In 1917, Stravinsky reached the zenith of internal conflict with his relations to his homeland. In February, Stravinsky longed to return home in support of Russia’s “Liberation.” However, when the Bolsheviks seized power in October, all the Ballet company’s financial struggle, his wife’s health, lack of commission and royalties from his own works began to inhibit Stravinsky’s access to needed resources. In response to this, he began work on The Soldier’s Tale that ended up lacking the “Russianness” of The Wedding, and instead took great influence from the composer’s discovery of jazz from the U.S.[10] At this moment, Stravinsky saw his emphasis on Russian culture weaken, enabling him to develop his own style in composition that saw him accumulate popularity in the western sphere of art.

On Stravinsky’s Return in 1962

“Modern Nostalgia is a mourning for the impossibility of mythical return, for the loss of an enchanted world …”[11]

After “The Soldier’s Tale”, Stravinsky eventually reverted back to his initial emphasis of incorporating Russian folk themes in his music. His most notable example of this, however, resided in his work, The Ode of 1943. Commissioned by fellow émigré Serge Koussevitzky for the passing of his wife Natalia, reviewers of the piece say that the work was completed with a more professional tone, a characteristic facet of Stravinsky’s “masked” approach to his work.[12] Prior to this, however, his wife, daughter, and mother all died within a 2-year period in 1938-39. This sent Stravinsky into a very deep depression, and also helped him write “The Ode” with a more personalized affect.[13]
What makes this piece unique, however, rests within the interpretations of Russia that Stravinsky projects. On his return to the U.S.S.R. in 1962, Stravinsky discussed the story about the piece, explaining his use of Ancient Russian echoes providing a unique expressive voice to create a piece that spoke of distance, loss and sorrow. This combination symbolically parrots his reactions upon returning to his homeland, as he realized that, after The Right of Spring and Petrushka, his interpretation had been nostalgically constructed, and that his interpretation of his home was built on developed false memories.[14]


In retrospect, Stravinsky’s appreciation of the Russian Revolution is admirable, especially given the circumstances in which he was brought up. His views, however, never aligned with Party ideology, thus discrediting his Russian perspective up until the end of Stalinism. Although his misappraisal of societal climate within the Soviet Union could possibly be blamed on his embodiment of the 20th century “celebrity” persona, we now understand that his personal interpretation toward the State’s condition was rooted in a longing for an alternate future after the Russian Revolution, rather than maintained ignorance about his homeland.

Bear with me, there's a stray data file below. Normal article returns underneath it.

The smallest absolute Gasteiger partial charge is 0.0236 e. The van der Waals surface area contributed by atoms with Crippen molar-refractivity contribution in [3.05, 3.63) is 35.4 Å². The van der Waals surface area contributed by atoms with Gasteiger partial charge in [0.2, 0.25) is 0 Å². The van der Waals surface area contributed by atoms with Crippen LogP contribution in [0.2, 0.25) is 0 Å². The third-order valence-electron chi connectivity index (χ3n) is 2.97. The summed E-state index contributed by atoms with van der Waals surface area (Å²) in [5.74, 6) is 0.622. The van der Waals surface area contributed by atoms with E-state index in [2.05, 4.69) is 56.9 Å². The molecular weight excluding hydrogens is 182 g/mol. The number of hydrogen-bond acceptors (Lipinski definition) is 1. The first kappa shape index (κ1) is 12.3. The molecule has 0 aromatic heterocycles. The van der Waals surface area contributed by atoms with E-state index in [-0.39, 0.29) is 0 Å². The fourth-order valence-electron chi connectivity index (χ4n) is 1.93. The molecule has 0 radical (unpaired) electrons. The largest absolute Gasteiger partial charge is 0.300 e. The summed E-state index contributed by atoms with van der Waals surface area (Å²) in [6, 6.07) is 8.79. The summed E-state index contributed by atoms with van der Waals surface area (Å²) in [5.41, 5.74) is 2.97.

Works Cited

Cross, Jonathan. “Stravinsky in Exile.”.” Stravinsky and His World, ed. Tamara Levitz (Princeton: Princeton University Press, 2013.) 2013.

Taruskin, Richard. Russian Music at Home and Abroad: New Essays. Univ of California Press. 2016.

Wenborn, Neil. “The Illustrated Lives of Great Composers: Stravinsky.” 1999.

GV 1786.A54 S58 1921

Stravinsky, Igor. “A Letter from Igor Stravinsky.” Program notes for The Sleeping Princess. Russian Ballet. Leon Bakst. Leicester Square, London W.: Alhambra Theatre, 1921.

Svetlana Boym, Boym, Svetlana. The future of nostalgia. Basic Books, 2002.

Recommended Reading:

Craft, Robert. Conversations with Igor Stravinsky. Faber & Faber, 2013: In this collection of Q & As, Stravinsky’s personality, ideology and musical approach are all interrogated. Great read for understanding the nuances of Stravinsky.

[1] Cross, Jonathan. “Stravinsky in Exile.”.” Stravinsky and His World, ed. Tamara Levitz (Princeton: Princeton University Press, 2013,) 2013, 4.

[2] Stravinsky consistently chastised Arthur Lourie for being too “Liberal”, repeatedly refusing to speak to him out of suspicion that he was a Bolshevik sympathizer. For more on Stravinsky as an anti-Bolshevik, see Taruskin, Richard. Russian Music at Home and Abroad: New Essays. Univ of California Press, 2016. Harvard, pg. 180-185.

[3] The “Mask” is apart of the early 20th century Modernist phenomenon where celebrities would have two separate projected personalities. Stravinsky was noted for embodying this concept in both his musical works and in his interactions with the public and media. For more information on the celebrity, the “Mask” and Stravinsky’s use of the two, see Cross, 6.

[4] Stravinsky, Igor. “A Letter from Igor Stravinsky.” Program notes for The Sleeping Princess. Russian Ballet. Leon Bakst. Leicester Square, London W.: Alhambra Theatre, 1921.

[5] Cross, 3

[6] Ibid., 7.

[7] Stravinsky was exempt from war duties due to medical reasons, even though it was possible for him to enlist anyway. Although this exile proved taxing for Stravinsky and his development as a musician, the exile is labeled as “chosen.” For more information, see Wenborn, Neil. “The Illustrated Lives of Great Composers: Stravinsky.” 1999. 67.

[8] Ibid., 68-69.

[9] Stravinsky’s and Diaghileff’s successes up until this point were intertwined, so at this point it was up to Stravinsky to figure out his own musical strengths and abilities in order to keep himself financially afloat. For more info, see Ibid., 70-71.

[10] Through The Soldier’s Tale, Stravinsky received patronage from the Swiss Philanthropist Werner Reinhart, an amateur clarinetist. For more information, see Ibid., 80-82.

[11] Boym, Svetlana. The future of nostalgia. Basic Books, 2002. 8.

[12] Cross, 5-6.

[13] Between the time that “The Firebird” and “The Ode of 1943” were written, the style marking “espressivo” had been virtually absent from his works. This provides musicologists with a subtle hint that this work had an element of personalization. For more info, see Cross, 6.

[14] Ibid, 8-9.

Alec Vivian is a senior majoring in Music Education.